Even if you’re not interested in buying one of the new Radeon graphics cards AMD announced today, the company still has some software-related announcements of interest to anyone who plays games on their PC. And that includes not just owners of older AMD GPUs but people who use Nvidia GeForce or Intel Arc cards, too.
First, AMD is finally ready to reveal more details about FidelityFX Super Resolution version 3, the latest major update to the company’s open source upsampling technology. A competitor to Nvidia’s proprietary Deep Learning Super Sampling (DLSS) and Intel’s GPU-agnostic but nascent XeSS, all of these technologies attempt to generate a high-resolution image by rendering a lower-resolution image, blowing it up and filling in the gaps algorithmically to approximate what a natively rendered image would have looked like.
What GPUs support FSR 3?
Last year, FSR 2.0 went a long way toward making the technology more competitive with DLSS while also working on a wider range of graphics hardware from AMD, Nvidia, and Intel. Contrary to some prior speculation, FSR 3 will continue to support a wide range of old and new GPUs from all three major GPU companies. AMD has confirmed to us that the following graphics hardware should all support FSR 3:
- Radeon RX 5000, 6000, and 7000 series. AMD “recommends” running it on a 6000- or 7000-series GPU, mostly because faster cards will give you a better experience.
- Intel Arc GPUs and, presumably, upcoming integrated GPUs with similar feature sets.
- All Nvidia RTX-series GPUs, including the RTX 20, 30, and 40-series.
- Unspecified game consoles (likely the PlayStation 5 and Xbox Series X/S).
This leaves out many GPUs that earlier versions of FSR support, like AMD’s Vega dedicated and integrated GPUs, Intel’s Iris Xe integrated GPUs, and older Nvidia GTX-series GPUs. But it’s more generous than Nvidia’s cutoff for DLSS 3, which requires a brand-new RTX 40-series card to run.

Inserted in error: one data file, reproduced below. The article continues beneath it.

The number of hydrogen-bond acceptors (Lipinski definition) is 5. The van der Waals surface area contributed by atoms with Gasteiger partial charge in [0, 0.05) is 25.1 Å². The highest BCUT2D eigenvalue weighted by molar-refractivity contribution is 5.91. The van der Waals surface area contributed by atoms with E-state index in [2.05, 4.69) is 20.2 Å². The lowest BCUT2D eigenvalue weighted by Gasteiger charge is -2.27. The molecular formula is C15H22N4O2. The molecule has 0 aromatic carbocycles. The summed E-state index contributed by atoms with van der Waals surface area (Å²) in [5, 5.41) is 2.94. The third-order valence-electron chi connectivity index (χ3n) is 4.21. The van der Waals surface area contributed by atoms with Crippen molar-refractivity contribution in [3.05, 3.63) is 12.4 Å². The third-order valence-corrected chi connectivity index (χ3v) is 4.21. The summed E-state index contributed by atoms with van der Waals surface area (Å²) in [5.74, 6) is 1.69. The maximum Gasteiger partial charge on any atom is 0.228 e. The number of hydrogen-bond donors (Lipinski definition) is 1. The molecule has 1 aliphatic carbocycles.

What does FSR 3 do?
While Nvidia’s DLSS and Intel’s XeSS rely on machine learning (referred to as AI more recently, mostly for trendiness) hardware to generate the interpolated pixels and frames, AMD Director of Product Marketing Jay Marsden says FSR 3’s hardware-agnostic approach “does not use or require any kind of machine learning hardware to run.” Instead, AMD says FSR 3 uses “motion vector data” from games being played to help generate its interpolated pixels.
The flagship feature of FSR 3 is something AMD calls “Fluid Motion Frames,” a name borrowed from a similar feature that doubles the frame rate for video playback. Instead of simply filling in the gaps in a rendered image, FSR 3 can also look at the differences between rendered frames and generate entirely new frames to fit between them, effectively doubling your frame rate without doubling the amount of GPU rendering power you need.
Nvidia has been doing this kind of thing for a year or so already with its DLSS Frame Generation technology, and many of its benefits and shortcomings will likely be shared with FSR 3. When your GPU is already pushing out a fairly high frame rate, it’s easier for the algorithm to generate good-looking and non-distracting interpolated images because it has a lot of data to work with. When a game is running less quickly, the algorithm has to guess more, and especially with objects that move relatively quickly and randomly (think grass waving in a field or a driving rainstorm), the algorithm will often guess incorrectly.